Synthesis, Identification, Kinetic, and Structural Characterization of Inhibitors of the Aspartic Proteases HTLV-1 Protease and Endothiapepsin
This thesis focuses on the identification and synthesis as well as kinetic and structural characterization of non-peptidic small molecule inhibitors of the two aspartic proteases HTLV-1 protease (HTLV-1 PR) and endothiapepsin. The HTLV-1 PR, a promising target for the treatment of viral infections...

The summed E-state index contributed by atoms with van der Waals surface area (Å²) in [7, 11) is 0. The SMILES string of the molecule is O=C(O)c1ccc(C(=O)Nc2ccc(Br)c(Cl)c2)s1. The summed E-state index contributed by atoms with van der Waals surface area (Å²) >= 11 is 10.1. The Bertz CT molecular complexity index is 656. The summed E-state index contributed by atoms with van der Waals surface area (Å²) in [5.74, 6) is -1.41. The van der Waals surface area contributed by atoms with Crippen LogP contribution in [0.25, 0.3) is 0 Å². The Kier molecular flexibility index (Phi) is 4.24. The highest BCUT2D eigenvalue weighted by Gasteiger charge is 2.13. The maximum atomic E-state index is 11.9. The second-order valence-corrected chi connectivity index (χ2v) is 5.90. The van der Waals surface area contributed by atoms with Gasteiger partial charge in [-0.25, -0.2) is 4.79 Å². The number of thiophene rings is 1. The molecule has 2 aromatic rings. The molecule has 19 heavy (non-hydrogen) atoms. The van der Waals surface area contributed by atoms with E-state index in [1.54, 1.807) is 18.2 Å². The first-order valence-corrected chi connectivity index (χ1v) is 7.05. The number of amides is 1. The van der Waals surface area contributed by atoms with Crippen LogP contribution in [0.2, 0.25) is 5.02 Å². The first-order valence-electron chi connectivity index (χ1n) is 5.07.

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|Summary:||This thesis focuses on the identification and synthesis as well as kinetic and structural characterization of non-peptidic small molecule inhibitors of the two aspartic proteases HTLV-1 protease (HTLV-1 PR) and endothiapepsin. The HTLV-1 PR, a promising target for the treatment of viral infections caused by the human T-cell leukemia virus type-1, is related to the well-known HIV-1 PR, however, it exhibits a substantially different substrate specificity and inhibition profile than the latter. However, due to the similarity in the active site, HIV-1 PR inhibitors provide a promising starting point for the identification and further optimization of novel small molecule inhibitors against HTLV-1 PR. First, after successful establishment of an in-house HTLV-1 protease technology platform, the well-known HIV-1 PR inhibitor indinavir, which displays a Ki-value in the one-digit micromolar range (3.5 µM) against the HTLV-1 PR, was chosen as auspicious starting point although in comparison to the HIV-1 PR (540 pM) its affinity is strongly reduced. However, other highly potent HIV-1 protease inhibitors (saquinavir, ritonavir, nelfinavir, and amprenavir) do not show any relevant affinity against HTLV-1 protease (Ki > 20 μM). Within this thesis the X-ray structure of indinavir in complex with the HTLV-1 PR was determined at 2.40 Å resolution, representing, to the best of our knowledge, the first HTLV-1 PR crystal structure with a non-peptidic inhibitor. This structural information laid the foundation for rationalizing the rather moderate affinity of indinavir against the HTLV-1 PR and thus provided the basis for further structure-guided optimization strategies. As a second approach for lead identification, the privileged structure concept was exploited as tool to identify novel small molecule scaffolds for HTLV-1 PR inhibition. A screening of our in-house aspartic protease inhibitor library was performed and resulted in the identification of C2-symmetric 3,4-bis-N-alkylsulfonamido-pyrrolidines and pyrrolidine-based bicyclic HIV-1 PR inhibitors as promising candidates for HTLV-1 PR inhibition. Both inhibitor classes were characterized in more detail regarding their kinetic as well as structural properties. Out of a series of ten 3,4-bis-N-alkylsulfonamido-pyrrolidine inhibitors, AB84 exhibits an affinity of 15 nM (Ki-value) and represents, to the best of our knowledge, the most potent non-peptidic inhibitor of HTLV-1 PR described so far. The successfully determined crystal structures of AB84 and another representative of this inhibitor series, enabled structure-guided SAR interpretations thus laying the foundation for the deduction of design ideas for further optimization of this inhibitor scaffold. The pyrrolidine-based bicyclic compounds exhibit affinities from the three-digit up to the one-digit micromolar range, the most potent inhibitor of this series (Ki-value: 1.4 µM) is substituted with two benzhydryl moieties. A crystal structure of this inhibitor series was determined with NK101. Based on these fundamental insights and the deduced SAR described in this thesis, both scaffolds represent promising starting points for the further inhibitor optimization utilizing structure-based drug design. The second part of this thesis deals with the aspartic protease endothiapepsin that serves as a model system for aspartic proteases in general. Various 2-aminothiophene compounds were synthesized as inhibitors of endothiapepsin utilizing the Gewald reaction. Surprisingly, the binding mode analysis of eight similar 2-aminothiophene inhibitors resulted in four completely different binding modes, hence, explaining retrospectively, why the initial deduction of the SAR based on the obtained affinity data had failed. Moreover, we could demonstrate that discrepancies between affinity data based on enzyme kinetics and TSA results within one inhibitor series may be exploited as a hint for putative changes in the adopted binding geometry. The presented example highlights the complexity of binding events, their strong dependence on seemingly minor effects of the scaffold decoration and the necessity to continuously monitor binding modes during the hit-to-lead optimization process.|